Final Day Artist-in-Residence Denali


My final morning at Murie cabin, warm temperatures and building clouds signaled a new front approaching. The weather was no longer my concern, closing the ancient cabin leaving it better than I found it occupied my thoughts. Rules in the park, to discourage animal habituation, require all dishwater and liquid waste be disposed in the outhouse. A blue “slop” bucket in the cabin was emptied daily. I swept and tidied the privy on the hill.


The table at the south window is a favorite place to read and watch outside, shelves above hold ancient logs and dusty reference books crammed with useful information. I washed, wiped, bagged trash, and polished the cabin until it shown.


As crude and rustic the cabin appears, clever accessories some hand-made others resembling antiques festoon the walls, ceiling, and cupboards inside this humble abode. Park service maintenance personnel brought fresh water in 5 gallon containers every three days, most every need was met. Every day I discovered something clever or figured out how to use a unfamiliar tool or odd looking appliance. My last task was to close and lock the bear proof shutters that covered the windows. Hand-made of wood and spiked with nails, the rough shutters bolted shut tight across the glass to discourage bears from gaining access.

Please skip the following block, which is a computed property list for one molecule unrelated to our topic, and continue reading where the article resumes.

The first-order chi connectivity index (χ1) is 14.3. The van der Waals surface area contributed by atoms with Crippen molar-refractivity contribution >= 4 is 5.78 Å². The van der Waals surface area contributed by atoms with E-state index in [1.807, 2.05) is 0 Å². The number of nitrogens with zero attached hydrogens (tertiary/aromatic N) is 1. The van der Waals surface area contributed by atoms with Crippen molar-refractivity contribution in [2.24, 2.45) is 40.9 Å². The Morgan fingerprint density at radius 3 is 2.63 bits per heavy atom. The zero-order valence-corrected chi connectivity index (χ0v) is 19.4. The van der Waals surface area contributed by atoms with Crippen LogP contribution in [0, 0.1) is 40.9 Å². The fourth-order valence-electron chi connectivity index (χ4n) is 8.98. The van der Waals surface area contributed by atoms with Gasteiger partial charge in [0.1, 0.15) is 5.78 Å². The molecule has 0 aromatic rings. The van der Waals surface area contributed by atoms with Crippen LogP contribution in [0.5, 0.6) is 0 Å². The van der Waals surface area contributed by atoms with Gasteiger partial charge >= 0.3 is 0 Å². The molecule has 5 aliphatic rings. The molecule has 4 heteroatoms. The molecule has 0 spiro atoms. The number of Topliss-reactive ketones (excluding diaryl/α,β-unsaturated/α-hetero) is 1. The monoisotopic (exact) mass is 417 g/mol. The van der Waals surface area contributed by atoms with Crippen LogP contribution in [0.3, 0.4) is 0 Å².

As I drove east along my favorite hiking route up Sable Pass the two adult grizzlies I had often watched along the distant hillside emerged from the brush in front of my truck and led a parade along the road. Buses, cars and trucks trailed at a safe distance behind the bears and I couldn’t help but think about what would have happened had I been walking instead of driving and no vehicles were near to provide safety. This is Denali, and this is what happens. This is the magic of this amazing national park, a wild place in nature, beauty unsurpassed with experiences untold. I said out loud; “Goodbye Murie cabin, farewell Denali, you will remain in my heart and part of my work forever.” And, I wiped away a tear.

Gail Niebrugge, Denali Artist-in-Residence

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  1. A touching finish to what has been a fascinating experience, and thank you for sharing it each day. Lucky next person to inhabit the cabin after you!

  2. Thank you for reading. It was a very important experience. I can’t wait to get started painting. Gail

  3. I was already feeling the tears building before reading your last sentence. Then they came. It has been so beautiful–reading your journal and looking at your pictures.

    Thank you Gail.

  4. Thank you Vicki, this was a rare and precious opportunity. Gail

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